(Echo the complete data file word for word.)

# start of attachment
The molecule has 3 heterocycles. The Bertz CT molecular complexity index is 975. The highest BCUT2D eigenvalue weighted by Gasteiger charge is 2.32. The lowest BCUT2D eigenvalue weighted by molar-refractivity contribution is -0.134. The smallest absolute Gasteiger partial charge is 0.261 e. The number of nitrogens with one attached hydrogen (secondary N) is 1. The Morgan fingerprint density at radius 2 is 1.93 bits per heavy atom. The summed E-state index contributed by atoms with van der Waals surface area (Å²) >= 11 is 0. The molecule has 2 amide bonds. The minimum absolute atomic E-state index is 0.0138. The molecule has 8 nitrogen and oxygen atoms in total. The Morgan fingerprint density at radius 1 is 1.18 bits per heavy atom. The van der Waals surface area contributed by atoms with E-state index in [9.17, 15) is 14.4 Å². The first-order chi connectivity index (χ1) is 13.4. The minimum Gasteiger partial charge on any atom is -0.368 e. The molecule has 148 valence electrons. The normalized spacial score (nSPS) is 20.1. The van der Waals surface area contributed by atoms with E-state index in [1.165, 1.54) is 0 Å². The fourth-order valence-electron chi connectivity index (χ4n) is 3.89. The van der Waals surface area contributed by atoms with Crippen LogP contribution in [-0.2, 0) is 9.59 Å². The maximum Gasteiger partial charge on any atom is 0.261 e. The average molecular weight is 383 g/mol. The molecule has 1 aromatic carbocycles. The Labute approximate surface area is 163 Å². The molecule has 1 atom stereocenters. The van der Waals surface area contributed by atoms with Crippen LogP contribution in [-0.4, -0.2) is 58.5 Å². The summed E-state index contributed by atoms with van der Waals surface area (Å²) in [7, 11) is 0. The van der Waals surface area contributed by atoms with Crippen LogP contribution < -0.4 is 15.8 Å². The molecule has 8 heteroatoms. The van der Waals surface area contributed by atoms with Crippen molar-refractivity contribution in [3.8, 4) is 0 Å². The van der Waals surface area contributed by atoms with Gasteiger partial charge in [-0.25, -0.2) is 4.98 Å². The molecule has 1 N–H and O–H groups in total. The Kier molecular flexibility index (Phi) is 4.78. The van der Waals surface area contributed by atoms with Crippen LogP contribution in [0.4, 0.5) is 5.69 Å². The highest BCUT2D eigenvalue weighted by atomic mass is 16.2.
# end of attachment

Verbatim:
The molecule has 3 heterocycles. The Bertz CT molecular complexity index is 975. The highest BCUT2D eigenvalue weighted by Gasteiger charge is 2.32. The lowest BCUT2D eigenvalue weighted by molar-refractivity contribution is -0.134. The smallest absolute Gasteiger partial charge is 0.261 e. The number of nitrogens with one attached hydrogen (secondary N) is 1. The Morgan fingerprint density at radius 2 is 1.93 bits per heavy atom. The summed E-state index contributed by atoms with van der Waals surface area (Å²) >= 11 is 0. The molecule has 2 amide bonds. The minimum absolute atomic E-state index is 0.0138. The molecule has 8 nitrogen and oxygen atoms in total. The Morgan fingerprint density at radius 1 is 1.18 bits per heavy atom. The van der Waals surface area contributed by atoms with E-state index in [9.17, 15) is 14.4 Å². The first-order chi connectivity index (χ1) is 13.4. The minimum Gasteiger partial charge on any atom is -0.368 e. The molecule has 148 valence electrons. The normalized spacial score (nSPS) is 20.1. The van der Waals surface area contributed by atoms with E-state index in [1.165, 1.54) is 0 Å². The fourth-order valence-electron chi connectivity index (χ4n) is 3.89. The van der Waals surface area contributed by atoms with Crippen LogP contribution in [-0.2, 0) is 9.59 Å². The maximum Gasteiger partial charge on any atom is 0.261 e. The average molecular weight is 383 g/mol. The molecule has 1 aromatic carbocycles. The Labute approximate surface area is 163 Å². The molecule has 1 atom stereocenters. The van der Waals surface area contributed by atoms with Crippen LogP contribution in [-0.4, -0.2) is 58.5 Å². The summed E-state index contributed by atoms with van der Waals surface area (Å²) in [7, 11) is 0. The van der Waals surface area contributed by atoms with Crippen LogP contribution < -0.4 is 15.8 Å². The molecule has 8 heteroatoms. The van der Waals surface area contributed by atoms with Crippen molar-refractivity contribution in [3.8, 4) is 0 Å². The van der Waals surface area contributed by atoms with Gasteiger partial charge in [-0.25, -0.2) is 4.98 Å². The molecule has 1 N–H and O–H groups in total. The Kier molecular flexibility index (Phi) is 4.78. The van der Waals surface area contributed by atoms with Crippen LogP contribution in [0.4, 0.5) is 5.69 Å². The highest BCUT2D eigenvalue weighted by atomic mass is 16.2.